I missed sports. But I remain a little conflicted about its return.

Monday, August 03, 2020

What Watching Chopped Will Teach You About Feedback

1. Sometimes you left an ingredient off or you screwed something up and you just have to sit there and take your lumps.
2. Sometimes they love one thing and hate another. 
3. Sometimes it seems like they wanted to critique something.  Like I loved the crunchiness but it was a little too crunchy.  
4. Sometimes they just wanted you to do something else. They will tell you you should have gone more Greek or should have picked a different cheese. You should have fried it instead of sauteed it. Sometimes they might be right. And look, the judge's feelings are valid. But sometimes the only important part of the feedback is they wanted something else.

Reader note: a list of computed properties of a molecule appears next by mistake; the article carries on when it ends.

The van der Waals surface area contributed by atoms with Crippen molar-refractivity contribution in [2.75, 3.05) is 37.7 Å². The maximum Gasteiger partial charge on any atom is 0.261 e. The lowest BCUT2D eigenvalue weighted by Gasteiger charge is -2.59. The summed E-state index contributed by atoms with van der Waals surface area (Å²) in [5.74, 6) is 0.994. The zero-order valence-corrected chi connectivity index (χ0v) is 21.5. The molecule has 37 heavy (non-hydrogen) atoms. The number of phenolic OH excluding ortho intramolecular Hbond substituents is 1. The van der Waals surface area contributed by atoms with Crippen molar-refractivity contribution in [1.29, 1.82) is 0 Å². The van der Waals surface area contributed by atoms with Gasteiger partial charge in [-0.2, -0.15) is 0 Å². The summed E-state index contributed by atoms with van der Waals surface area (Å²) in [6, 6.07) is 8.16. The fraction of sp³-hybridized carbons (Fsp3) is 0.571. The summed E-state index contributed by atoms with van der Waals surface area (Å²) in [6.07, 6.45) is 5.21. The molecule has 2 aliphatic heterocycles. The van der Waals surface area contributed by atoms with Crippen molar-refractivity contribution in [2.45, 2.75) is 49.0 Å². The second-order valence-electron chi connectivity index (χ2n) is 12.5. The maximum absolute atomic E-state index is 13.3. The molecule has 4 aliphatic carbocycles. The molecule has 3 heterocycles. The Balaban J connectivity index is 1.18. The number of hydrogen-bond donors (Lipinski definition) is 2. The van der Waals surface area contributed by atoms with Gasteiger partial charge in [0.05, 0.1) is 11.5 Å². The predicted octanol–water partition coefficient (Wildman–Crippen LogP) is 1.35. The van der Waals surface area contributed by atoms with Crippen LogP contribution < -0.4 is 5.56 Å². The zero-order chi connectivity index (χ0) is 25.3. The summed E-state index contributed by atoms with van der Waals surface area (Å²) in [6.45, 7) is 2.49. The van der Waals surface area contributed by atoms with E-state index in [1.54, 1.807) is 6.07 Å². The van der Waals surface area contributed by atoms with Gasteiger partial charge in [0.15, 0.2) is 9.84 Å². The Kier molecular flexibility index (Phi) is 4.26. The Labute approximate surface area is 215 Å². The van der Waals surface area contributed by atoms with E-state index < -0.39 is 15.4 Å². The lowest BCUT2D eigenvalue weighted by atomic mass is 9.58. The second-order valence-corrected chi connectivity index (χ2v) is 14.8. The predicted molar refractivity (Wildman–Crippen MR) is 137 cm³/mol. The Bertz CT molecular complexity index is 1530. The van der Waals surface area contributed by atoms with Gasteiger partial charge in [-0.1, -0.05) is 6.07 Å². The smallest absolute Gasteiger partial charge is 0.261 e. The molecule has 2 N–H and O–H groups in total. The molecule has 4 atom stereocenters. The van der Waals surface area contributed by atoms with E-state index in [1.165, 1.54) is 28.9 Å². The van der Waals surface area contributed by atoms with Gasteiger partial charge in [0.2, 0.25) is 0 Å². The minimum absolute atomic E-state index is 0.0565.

5. Sometimes you made a technical error, and because they were watching they spotted the problem and have basically been waiting the whole round to tell you.
6. Sometimes they will start making the critique about you and not the food. They will tell you you didn't respect an ingredient or that you seemed too flustered or too nervous, or basically will talk too much about you and not the food. 
7. This is especially true if you are a young chef. Or a female chef. Obviously being critiqued is part of the show.  But sometimes, especially in a show that asks you to do something entirely different than the whole rest of your career, you have to accept that very little of what they can tell you will be useful going forward.